Tiempo Climate Cyberlibrary
The National Adaptation Programme of Action Process
About the Cyberlibrary
The Tiempo Climate Cyberlibrary was developed by Mick Kelly and Sarah Granich on behalf of the Stockholm Environment Institute and the International Institute for Environment and Development, with sponsorship from the Swedish International Development Cooperation Agency.
While every effort is made to ensure that information on this site, and on other sites that are referenced here, is accurate, no liability for loss or damage resulting from use of this information can be accepted.
In 2001, the seventh session of the Conference of the Parties (COP7) to the United Nations Framework Convention on Climate Change (UNFCCC) decided that all Least Developed Countries (LDCs) under the UNFCCC would prepare a National Adaptation Programme of Action (NAPA). The NAPA would identify immediate and urgent needs for adaptation to climate change. Urgency and immediacy were defined by explaining that further delay in implementation would increase vulnerability or increase adaptation costs at a later stage. NAPAs also recognized the need for action-oriented activities, which should be country-driven, flexible and based on national circumstances.
Responses to the UNFCCC decision
One challenge involved defining immediate and urgent climate change adaptation needs; most countries could only consider what was urgent and immediate in the context of existing climate-related problems, which would be likely to increase in the future thus aggravating impacts. Defining the time needed to implement adaptation activities was also a difficult task. Kiribati, for example, defined a three to five year time span as 'immediate'.
LDC governments have enthusiastically embraced the NAPA process. Out of 15 LDCs in the Asia and Pacific region (ten in Asia and five in the Pacific region), six have already submitted their NAPAs. Amongst these 15 LDCs, five are Small Island Developing States, some of which have low-lying coastal areas or islands, and four are landlocked countries.
All NAPA documents present immediate and urgent national needs in a simple format, easily understood both by policy-level decision-makers and by the general public, as suggested in the annotated NAPA guidelines.
The generic NAPA guidelines were prepared by the LDC Expert Group, and helped the LDCs prepare their NAPAs, primarily using existing information. They include the following steps: synthesis of available information; participatory assessment of vulnerability to current climate variability and extreme events and of areas where risks would increase due to climate change; and identification of key adaptation measures as well as criteria for prioritizing activities. Based on these steps, each NAPA identified a list of priority projects, which were elaborated using the prescribed format and which included short profiles of projects and/or activities needed to address urgent and immediate adaptation needs. Sectoral working groups, a task force-based approach, and an inclusive multi-disciplinary team were all key features of the preparation process.
The key deficiency of NAPAs is that they do not prepare full project design documents, which would allow access to Global Environment Facility-operated funds. Other development organizations also need full project design documents to fund adaptation activities or projects. The methodology described in the annotated guidelines is, therefore, deficient in this respect. Other LDCs still preparing their NAPAs can learn from this and ensure that they prepare full project design documents for at least two or three of their most important projects or activities. This would allow them to access funds for implementation and avoid further delays. The Bangladesh NAPA, for example, proposes that additional resources are required to prepare full project documentation before implementation occurs.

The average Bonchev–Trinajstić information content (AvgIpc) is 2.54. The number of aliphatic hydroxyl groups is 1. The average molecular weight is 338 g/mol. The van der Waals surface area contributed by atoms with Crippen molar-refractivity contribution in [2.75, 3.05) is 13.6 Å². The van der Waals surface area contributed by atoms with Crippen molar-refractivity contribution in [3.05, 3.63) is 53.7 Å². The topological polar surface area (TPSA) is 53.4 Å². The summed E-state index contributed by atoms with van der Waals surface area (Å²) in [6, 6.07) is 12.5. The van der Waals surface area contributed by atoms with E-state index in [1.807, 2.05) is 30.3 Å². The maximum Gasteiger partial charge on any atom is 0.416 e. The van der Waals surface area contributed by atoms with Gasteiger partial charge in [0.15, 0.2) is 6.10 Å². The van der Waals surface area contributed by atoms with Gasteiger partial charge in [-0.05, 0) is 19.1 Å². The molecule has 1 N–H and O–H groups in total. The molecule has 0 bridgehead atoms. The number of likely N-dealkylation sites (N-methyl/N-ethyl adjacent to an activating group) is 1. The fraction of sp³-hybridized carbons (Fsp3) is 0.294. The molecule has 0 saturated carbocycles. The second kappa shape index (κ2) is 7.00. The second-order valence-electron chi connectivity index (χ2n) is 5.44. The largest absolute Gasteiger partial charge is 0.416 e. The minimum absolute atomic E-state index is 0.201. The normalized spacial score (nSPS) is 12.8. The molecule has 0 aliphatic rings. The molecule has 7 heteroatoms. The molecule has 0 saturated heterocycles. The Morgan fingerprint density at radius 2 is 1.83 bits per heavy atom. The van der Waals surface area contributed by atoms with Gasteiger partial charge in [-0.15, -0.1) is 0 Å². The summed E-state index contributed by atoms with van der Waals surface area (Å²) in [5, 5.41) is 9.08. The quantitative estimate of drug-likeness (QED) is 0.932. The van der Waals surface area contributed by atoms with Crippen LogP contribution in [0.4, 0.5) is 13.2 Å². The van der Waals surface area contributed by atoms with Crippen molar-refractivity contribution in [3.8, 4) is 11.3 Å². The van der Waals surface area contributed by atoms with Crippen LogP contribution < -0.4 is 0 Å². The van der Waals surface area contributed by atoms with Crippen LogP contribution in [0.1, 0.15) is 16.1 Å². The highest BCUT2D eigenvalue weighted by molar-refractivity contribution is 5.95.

In general, the NAPAs identify ‘no regret’ projects as urgent and immediate adaptation to climate change needs. Such projects involve capacity building, training, awareness raising, education and developing tools to mainstream adaptation into infrastructure projects. Projects relating to implementation primarily focus on reducing disaster risks and increasing the robustness of infrastructure. The NAPAs recognize the need to mainstream or integrate adaptation into sectoral planning; convincing top-level decision-makers of this is crucial.
Adequacy of existing funding
The LDC Fund is dedicated to the LDCs and contains about US$115 million for implementing adaptation activities. Operational modalities and guidelines for disbursing funds so that adaptation projects developed under the NAPAs can be implemented have been finalized. Currently, several adaptation projects are in the pipeline for funding under the LDC Fund. These address climate change problems in coastal zones, disaster risk management, food security, water resource management, health and ecosystems.
LDCs have the right access to other funds under the UNFCCC and the Kyoto Protocol but it is important to note that competition to access these other funds will be much higher because they can support a wider range of countries and activities. The Special Climate Change Fund, for example, will support transfer of technology and economic diversification along with adaptation.
The Adaptation Fund is intended to fund concrete adaptation projects and programmes in developing countries that are particularly vulnerable to the adverse effects of climate change. Funding is provided by a two per cent levy on proceeds from Clean Development Mechanism projects (excluding those undertaken in LDCs), and other sources. The amount of funding available under the Adaptation Fund will, therefore, depend on the volume of Certified Emission Reduction credits purchased through the Clean Development Mechanism and the market value of those Certified Emission Reduction credits. Institutional arrangements for operating the Adaptation Fund under the Kyoto Protocol are under discussion and are expected to be finalized at the thirteenth session of the Conference of the Parties (COP13) in December 2007.